The Most Famous Italian in the Grand Duchy of Lithuania


It’s hard to avoid disagreements when discussing the famous people from the past. Depending on your point of view, someone could be either a brave warrior or a ruthless barbarian who robbed foreign lands. Historians still argue over whether the Egyptian queen Cleopatra was beautiful or not. And Homer, the poet of antiquity, didn’t exist at all according to literary scholars. This happens because there are many things we don’t know about the lives of people from the past and the same facts are interpreted and evaluated differently in different documents and chronicles. 

There is also a disagreement about the most famous Italian in the Grand Duchy of Lithuania (GDL), the Queen of Poland and Grand Duchess of Lithuania, Bona Sforza (1494–1557). Some think that this woman was a wise ruler and patron of Renaissance culture, while others blame her for political intrigues and even for the murder of Barbora Radvilaitė, the wife of her son Sigismund II Augustus. It is unlikely that anyone knows the whole truth: sixteenth century palaces were full of refined manners, arts and sciences, but also political intrigue. However, the most important facts suggest that Bona Sforza was a well educated and intelligent ruler. 

Bona was born to a family of Italian nobles. She lost her father quite early. Although she had brothers and sisters, she was the only one who survived to adulthood – child mortality was very high even in noble families until the nineteenth century. As Bona remained a single child, she was educated as a future ruler. She was surrounded by artists and intellectuals from her early days. She knew Latin and Greek, and studied law, economy and geography. 

A portrait of Bona in her later years can be found in the GDL history books, where she is portrayed as a rigorous woman wearing a white headscarf. But other portraits testify that she was angelically beautiful in her youth: blond hair, bright skin, well defined eyelashes and eyebrows.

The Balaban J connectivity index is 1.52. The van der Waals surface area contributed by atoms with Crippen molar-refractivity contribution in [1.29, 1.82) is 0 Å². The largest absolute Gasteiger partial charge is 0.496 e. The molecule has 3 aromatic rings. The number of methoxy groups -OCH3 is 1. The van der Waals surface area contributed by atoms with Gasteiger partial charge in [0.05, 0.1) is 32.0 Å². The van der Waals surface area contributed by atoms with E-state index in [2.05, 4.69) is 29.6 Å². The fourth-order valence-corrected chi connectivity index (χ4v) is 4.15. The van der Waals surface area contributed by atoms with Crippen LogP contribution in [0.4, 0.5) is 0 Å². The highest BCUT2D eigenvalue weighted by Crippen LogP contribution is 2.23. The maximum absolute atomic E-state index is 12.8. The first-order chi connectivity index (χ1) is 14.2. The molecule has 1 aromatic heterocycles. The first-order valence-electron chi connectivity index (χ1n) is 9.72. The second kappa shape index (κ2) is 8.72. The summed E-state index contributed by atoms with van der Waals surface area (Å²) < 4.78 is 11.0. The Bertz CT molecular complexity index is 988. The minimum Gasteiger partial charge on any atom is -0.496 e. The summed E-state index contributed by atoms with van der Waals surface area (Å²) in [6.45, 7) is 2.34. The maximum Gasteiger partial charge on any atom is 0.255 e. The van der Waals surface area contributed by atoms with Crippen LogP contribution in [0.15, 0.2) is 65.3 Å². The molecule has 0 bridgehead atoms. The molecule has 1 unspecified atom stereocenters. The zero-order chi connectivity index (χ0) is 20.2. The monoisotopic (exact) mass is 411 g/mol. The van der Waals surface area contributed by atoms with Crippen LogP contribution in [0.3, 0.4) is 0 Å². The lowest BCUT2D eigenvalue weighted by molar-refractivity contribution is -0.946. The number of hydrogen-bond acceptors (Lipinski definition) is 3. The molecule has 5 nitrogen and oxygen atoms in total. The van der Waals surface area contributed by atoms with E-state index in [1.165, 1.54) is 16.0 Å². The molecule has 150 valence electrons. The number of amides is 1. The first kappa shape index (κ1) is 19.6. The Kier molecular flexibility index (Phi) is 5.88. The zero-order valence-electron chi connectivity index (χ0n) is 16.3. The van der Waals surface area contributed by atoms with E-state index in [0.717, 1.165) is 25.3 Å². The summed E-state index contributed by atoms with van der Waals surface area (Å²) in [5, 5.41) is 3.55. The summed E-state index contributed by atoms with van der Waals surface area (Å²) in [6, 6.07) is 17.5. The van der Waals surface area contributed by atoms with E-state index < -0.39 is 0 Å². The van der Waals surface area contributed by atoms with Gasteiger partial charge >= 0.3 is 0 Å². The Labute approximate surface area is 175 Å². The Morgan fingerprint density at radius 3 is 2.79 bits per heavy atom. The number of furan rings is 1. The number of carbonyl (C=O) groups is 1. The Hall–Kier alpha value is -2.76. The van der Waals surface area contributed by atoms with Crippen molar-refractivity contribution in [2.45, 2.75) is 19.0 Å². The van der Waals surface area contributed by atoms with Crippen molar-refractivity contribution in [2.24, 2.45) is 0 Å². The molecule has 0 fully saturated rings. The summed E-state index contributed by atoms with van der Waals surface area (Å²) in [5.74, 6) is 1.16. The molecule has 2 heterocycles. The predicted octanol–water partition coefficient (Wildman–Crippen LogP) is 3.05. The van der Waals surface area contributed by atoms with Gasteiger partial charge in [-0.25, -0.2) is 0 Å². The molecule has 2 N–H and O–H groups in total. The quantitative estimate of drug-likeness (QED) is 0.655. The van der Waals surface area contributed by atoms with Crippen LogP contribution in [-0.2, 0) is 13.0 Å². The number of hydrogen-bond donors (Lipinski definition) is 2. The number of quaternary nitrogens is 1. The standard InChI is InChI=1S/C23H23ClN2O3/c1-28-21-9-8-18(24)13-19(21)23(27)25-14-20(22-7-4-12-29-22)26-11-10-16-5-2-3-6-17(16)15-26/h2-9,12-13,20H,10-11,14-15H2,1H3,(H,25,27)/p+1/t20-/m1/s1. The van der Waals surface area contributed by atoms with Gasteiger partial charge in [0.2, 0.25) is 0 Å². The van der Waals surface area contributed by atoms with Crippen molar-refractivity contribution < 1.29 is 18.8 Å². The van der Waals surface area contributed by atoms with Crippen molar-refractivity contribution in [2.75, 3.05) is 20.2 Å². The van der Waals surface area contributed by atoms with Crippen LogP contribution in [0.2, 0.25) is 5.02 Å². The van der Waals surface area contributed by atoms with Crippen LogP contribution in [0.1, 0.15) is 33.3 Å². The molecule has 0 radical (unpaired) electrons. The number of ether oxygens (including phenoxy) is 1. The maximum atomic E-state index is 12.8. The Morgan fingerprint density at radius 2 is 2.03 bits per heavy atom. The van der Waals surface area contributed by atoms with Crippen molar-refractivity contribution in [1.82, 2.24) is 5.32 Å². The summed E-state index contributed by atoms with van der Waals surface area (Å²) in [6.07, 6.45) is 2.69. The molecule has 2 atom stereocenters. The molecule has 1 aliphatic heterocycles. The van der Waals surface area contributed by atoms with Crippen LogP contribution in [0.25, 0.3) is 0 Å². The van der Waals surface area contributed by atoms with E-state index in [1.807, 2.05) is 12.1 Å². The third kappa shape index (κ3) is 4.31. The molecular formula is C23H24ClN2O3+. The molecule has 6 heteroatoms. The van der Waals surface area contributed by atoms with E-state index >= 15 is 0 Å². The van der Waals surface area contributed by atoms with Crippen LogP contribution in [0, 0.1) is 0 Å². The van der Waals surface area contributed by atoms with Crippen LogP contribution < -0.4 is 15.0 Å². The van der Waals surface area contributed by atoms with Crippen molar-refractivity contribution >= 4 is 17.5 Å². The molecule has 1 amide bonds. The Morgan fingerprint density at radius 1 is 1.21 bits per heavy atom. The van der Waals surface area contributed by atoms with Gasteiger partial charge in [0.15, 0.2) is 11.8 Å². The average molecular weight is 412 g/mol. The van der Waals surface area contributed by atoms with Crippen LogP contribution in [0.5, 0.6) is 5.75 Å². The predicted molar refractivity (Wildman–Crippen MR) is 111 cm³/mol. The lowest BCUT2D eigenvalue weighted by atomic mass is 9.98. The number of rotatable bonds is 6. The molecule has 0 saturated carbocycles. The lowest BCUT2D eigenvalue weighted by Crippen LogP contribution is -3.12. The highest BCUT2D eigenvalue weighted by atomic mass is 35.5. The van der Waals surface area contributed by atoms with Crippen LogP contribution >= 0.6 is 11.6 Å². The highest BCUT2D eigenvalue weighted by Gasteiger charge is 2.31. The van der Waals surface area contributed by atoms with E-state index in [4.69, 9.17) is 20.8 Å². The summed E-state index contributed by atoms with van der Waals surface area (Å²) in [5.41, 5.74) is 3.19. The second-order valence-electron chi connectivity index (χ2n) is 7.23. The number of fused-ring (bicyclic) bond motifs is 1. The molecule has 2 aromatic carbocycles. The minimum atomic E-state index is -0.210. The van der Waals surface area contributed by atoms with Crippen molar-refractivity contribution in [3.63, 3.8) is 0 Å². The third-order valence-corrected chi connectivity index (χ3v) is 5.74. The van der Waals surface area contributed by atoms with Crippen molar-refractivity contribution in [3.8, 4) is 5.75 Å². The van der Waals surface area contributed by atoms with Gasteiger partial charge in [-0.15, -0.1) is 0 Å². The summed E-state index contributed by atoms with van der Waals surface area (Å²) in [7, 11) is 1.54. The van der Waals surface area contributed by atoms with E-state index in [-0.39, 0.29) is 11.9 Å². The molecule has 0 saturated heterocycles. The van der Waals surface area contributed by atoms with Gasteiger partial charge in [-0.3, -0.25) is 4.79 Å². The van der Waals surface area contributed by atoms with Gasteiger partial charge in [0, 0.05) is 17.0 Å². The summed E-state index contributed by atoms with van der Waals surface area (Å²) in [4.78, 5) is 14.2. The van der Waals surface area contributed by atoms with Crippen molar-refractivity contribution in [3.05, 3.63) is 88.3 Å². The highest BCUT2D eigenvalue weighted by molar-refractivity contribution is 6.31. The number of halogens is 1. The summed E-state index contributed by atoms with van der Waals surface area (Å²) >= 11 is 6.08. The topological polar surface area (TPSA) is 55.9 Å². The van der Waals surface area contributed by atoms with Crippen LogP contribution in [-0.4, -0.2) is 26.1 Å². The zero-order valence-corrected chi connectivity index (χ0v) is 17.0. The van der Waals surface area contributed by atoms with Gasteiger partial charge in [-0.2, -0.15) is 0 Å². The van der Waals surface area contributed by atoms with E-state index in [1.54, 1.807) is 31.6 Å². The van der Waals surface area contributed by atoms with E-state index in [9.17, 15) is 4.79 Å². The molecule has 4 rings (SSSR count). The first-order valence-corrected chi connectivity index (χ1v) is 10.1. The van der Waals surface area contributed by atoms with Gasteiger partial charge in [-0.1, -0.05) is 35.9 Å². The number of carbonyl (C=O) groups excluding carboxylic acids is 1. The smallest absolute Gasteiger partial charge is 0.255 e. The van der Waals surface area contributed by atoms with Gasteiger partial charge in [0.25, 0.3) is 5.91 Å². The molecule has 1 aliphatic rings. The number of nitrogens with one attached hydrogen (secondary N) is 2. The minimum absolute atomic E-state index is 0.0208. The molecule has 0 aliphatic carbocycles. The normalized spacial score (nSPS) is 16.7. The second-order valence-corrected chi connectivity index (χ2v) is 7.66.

She married Sigismund I the Old, the Grand Duke of Lithuania, when she was twenty four. He was fifty one at the time – like most of the noble marriages, this one was arranged on the basis of political interests. Still, the marriage was successful: Bona gave birth to four children – their eldest son Sigismund II Augustus became the King of Poland and the Grand Duke of Lithuania in 1544. Bona cleverly managed her estates and carried out significant economic reforms. She often exercised her influence in the allocation of important positions, which is why she was disliked by local nobles. She renovated Vilnius Lower Castle and invited artists, doctors, and lawyers from Italy and other countries to the palaces. Thanks to her, Italian clothing and kitchen trends flourished in the Grand Duchy of Lithuania: the women of the nobility began to wear dresses with low-cut necklines, and the palace chefs began to use olive oil, nutmeg and saffron in their cooking. Eating manners also changed – forks and glazed plates appeared on tables, and beer was replaced by wine.

When her son Sigismund II Augustus succeeded to the throne, her political influence started to weaken. Also, the queen mother didn’t get along with Sigismund’s wife Barbora Radvilaitė. Bona returned to Italy in 1556 because she didn’t want to be the “second” lady of the kingdom. Unfortunately, she died only a year later – it is presumed that she was poisoned and her will was forged.

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